Sopro review: Memoir of an invisible woman
Dublin Theatre Festival: The backstage view becomes a way of seeing the world in Tiago Rodrigues’ elegant piece of metatheatre
Sopro: Tiago Rodrigues has created a gentle portrait of one theatre, built in nostalgic moments
“I see the world as I see the theatre,” explains the protagonist of this elegant meditation on art and life by the Portuguese theatremaker Tiago Rodrigues: “From behind or from the side”.
That oblique perspective comes with the job, belonging to the prompter of Teatro Nacional D Maria II, Christina Vidal, a background figure who is here thrust, with great reluctance, into the foreground. Or so it seems.
Although actors address us, in stilted poses and projected voices, their words originate as whispered instructions from a shuffling, epicene figure dressed in black. This, we come to realise, is Vidal, an unobtrusive figure now calling the shots. If that upends the theatrical order of things, Rodrigues prompts a greater upheaval, where rushes sprout from Thomas Walgrave’s clean set of stage boards as though nature had reclaimed a disused building.
Sharing anecdotes from her 40-year career in the wings, Vidal has been a proudly discreet observer since the age of five, her professional philosophy built around self-effacement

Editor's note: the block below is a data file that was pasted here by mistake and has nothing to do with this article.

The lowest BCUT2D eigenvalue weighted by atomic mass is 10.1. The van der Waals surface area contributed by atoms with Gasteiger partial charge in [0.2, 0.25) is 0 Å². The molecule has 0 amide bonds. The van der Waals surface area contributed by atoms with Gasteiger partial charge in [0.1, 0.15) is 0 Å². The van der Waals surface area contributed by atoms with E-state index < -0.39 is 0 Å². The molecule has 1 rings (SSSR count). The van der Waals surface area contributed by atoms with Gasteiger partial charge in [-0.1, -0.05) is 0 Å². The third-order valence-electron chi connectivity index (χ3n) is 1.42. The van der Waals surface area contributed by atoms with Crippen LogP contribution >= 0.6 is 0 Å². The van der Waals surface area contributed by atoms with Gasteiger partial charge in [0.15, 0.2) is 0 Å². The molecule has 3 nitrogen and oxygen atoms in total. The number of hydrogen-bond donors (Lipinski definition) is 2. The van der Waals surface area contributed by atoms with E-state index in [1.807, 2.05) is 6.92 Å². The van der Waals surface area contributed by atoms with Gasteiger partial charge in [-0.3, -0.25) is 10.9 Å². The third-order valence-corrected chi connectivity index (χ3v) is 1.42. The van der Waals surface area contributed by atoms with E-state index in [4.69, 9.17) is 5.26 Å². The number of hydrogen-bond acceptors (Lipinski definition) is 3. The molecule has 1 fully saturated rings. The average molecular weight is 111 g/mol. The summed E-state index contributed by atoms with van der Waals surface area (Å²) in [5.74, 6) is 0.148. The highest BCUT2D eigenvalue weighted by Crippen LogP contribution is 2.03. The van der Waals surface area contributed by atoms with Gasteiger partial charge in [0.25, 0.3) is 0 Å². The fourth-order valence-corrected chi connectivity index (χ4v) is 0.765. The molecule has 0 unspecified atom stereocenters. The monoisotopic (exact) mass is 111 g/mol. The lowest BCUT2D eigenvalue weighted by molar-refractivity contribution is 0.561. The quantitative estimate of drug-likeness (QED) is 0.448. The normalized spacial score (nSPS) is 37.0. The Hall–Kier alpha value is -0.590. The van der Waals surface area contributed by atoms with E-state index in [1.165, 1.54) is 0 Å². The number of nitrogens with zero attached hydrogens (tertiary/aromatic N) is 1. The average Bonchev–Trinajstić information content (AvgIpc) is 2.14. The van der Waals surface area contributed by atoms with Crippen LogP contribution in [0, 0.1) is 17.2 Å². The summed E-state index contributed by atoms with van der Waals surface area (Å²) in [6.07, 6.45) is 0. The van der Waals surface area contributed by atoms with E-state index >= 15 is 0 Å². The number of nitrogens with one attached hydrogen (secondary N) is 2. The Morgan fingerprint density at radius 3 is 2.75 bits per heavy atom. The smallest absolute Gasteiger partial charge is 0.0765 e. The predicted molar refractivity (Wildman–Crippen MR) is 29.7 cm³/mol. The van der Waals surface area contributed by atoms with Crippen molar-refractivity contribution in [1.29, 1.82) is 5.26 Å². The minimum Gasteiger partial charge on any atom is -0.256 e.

Against this foretelling of oblivion, the prompter, already mostly an anachronism, is presented as the memory, heart and lungs of the theatre. (Sopro is the Portuguese word for breath.) Sharing anecdotes from her 40-year career in the wings, Vidal’s is the memoir of an invisible woman, a proudly discreet observer since the age of five, with a professional philosophy built around self-effacement. Even her character is passed between three onstage performers as though trying to escape notice: “A compliment,” she says of her business, “is a failure.”
A gentle portrait of one theatre built in nostalgic, subservient moments, Sopro is nonetheless guided by such failures: a “never-ending” dramatic pause in 1984, when she realises she is whispering prompts to the actor’s deaf ear; a chronically unreliable Vershenin, in Three Sisters, whose actor “would assassinate any character who crossed his path”; the stunning realisation that her theatre’s adored first director is fallible, first with a missed line onstage, then in a missed breath and, finally, in missed cancer treatment for the sake of rehearsing a show.
That poignancy touches on a soft irony: in the theatre, the prompter ought to know what’s coming next, but in life we never do. In Rodrigues’s metatheatre, on the other hand, which can become overladen with self-reference, the mechanisms of theatre are an answer for everything. Through several false endings (“Our director doesn’t know how to end things”) all ambiguities are confirmed, all loose ends tied up, as though the audience too is being rather heavily prompted. Vidal’s sidelong perspective might have been more instructive, providing us with a little more space to breathe.